A church service was held on Saturday for the state reburial of Demetrakis Demetriades, who was shot and killed when he was just seven years old by a British officer while taking part in an Eoka protest in 1956.
The service, led by Kition bishop Nektarios, took place in Ayios Lazaros church in Larnaca in the presence of Demetriades’ surviving family members, House president Annita Demetriou, Greek ambassador Ioannis Papameletiou, Larnaca mayor Andreas Vyras, Larnaca and Famagusta MPs, police representatives and representatives of the Eoka Fighters Association, among others.
Wreaths were laid at the boy’s grave, and presidential commissioner Photis Photiou, who was attending on behalf of President Nicos Anastasiades awarded Demetrakis’ brother Lakis Demetriades the national Medal of Honour for his brother’s sacrifice to the colonial struggle.
The burial took place in the Ayios Georgios Kontos cemetery in Larnaca, where the boy’s remains were identified in October as part of a mass grave following a written request to Photiou by his family, who did not know the exact location of his body.
“All proper procedures were followed to exhume and verify the remains, in order to create an individual gravesite to honour the young hero’s name and sacrifice according to our holy traditions,” Photiou said in his address during the funeral.
The boy, dubbed “the youngest Eoka hero” by the organisation’s leader during the uprising against British colonial rule, was shot by an English officer during a student protest in the Ayios Lazaros area of the city on March 14, 1956. He was among a group of pupils throwing rocks at British officers.
Tensions had risen across the island and in Greece following the exile of Archbishop Makarios and other officials to the Seychelles on March 9, 1956, sparking widespread protests.
According to Andreas Efthymiou, secretary-general of the Eoka Fighters Association, who also spoke at the funeral, Demetrakis had followed a group of older pupils instead of going home after school, and participated in stoning the officers.
As security forces closed in on the crowds in the Ayios Lazaros church yard, firing teargas, the pupils hid behind the church wall, but Demetrakis continued throwing rocks, leaving himself exposed to the fatal gunshot Efthymiou said.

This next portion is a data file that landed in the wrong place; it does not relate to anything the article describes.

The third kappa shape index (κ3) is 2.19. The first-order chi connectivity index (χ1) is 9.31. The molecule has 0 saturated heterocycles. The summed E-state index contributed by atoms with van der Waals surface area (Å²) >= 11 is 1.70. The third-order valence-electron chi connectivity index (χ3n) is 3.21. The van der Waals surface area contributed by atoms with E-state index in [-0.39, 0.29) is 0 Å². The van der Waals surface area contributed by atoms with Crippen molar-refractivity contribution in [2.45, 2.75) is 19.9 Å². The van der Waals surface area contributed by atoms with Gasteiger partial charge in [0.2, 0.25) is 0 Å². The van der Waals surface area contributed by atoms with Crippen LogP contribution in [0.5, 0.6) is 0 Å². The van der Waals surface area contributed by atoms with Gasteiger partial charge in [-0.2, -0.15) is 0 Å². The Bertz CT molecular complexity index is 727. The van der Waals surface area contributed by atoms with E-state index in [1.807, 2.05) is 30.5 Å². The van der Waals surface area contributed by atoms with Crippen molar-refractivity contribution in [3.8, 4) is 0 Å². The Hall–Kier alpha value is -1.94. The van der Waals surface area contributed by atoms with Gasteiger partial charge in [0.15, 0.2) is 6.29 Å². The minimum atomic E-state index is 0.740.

The official British version of the tragedy was shockingly curt.
“Two vehicles of Security Forces were attacked by a hostile crowd numbering about 80 persons and heavily stoned,” said the official communique which was reported in the Cyprus Mail on March 20, 1956.
“Shortly after turning into a side road the vehicles were forced to stop and as the stoning was intensified the escort dismounted and fired a single shot. The crowd dispersed and it was then discovered that a boy of 7 years was lying in the road suffering from a shot wound. He later died from his injuries.”
At the service, Photiou explained that British officials tried to convince the boy’s father to bury the child under the cover of darkness to avoid further incidents, but he refused. “So, on March 15, 1956, a sea of sad and angry Larnaca residents said goodbye to Dimitrakis.”
Most of Demetriades’ close family members and friends, among them journalist Pambos Vasilas who wrote about the family’s search for the remains, have passed away, but his eulogy was read by his niece Stavroula Laki-Demetriade.
“Demetrakis had no gun or knife, just some rocks, which he was giving to other pupils to throw at the armed officers,” she said.
“The officer knew he had killed someone, but he did not know he was embarrassing his country and his army.”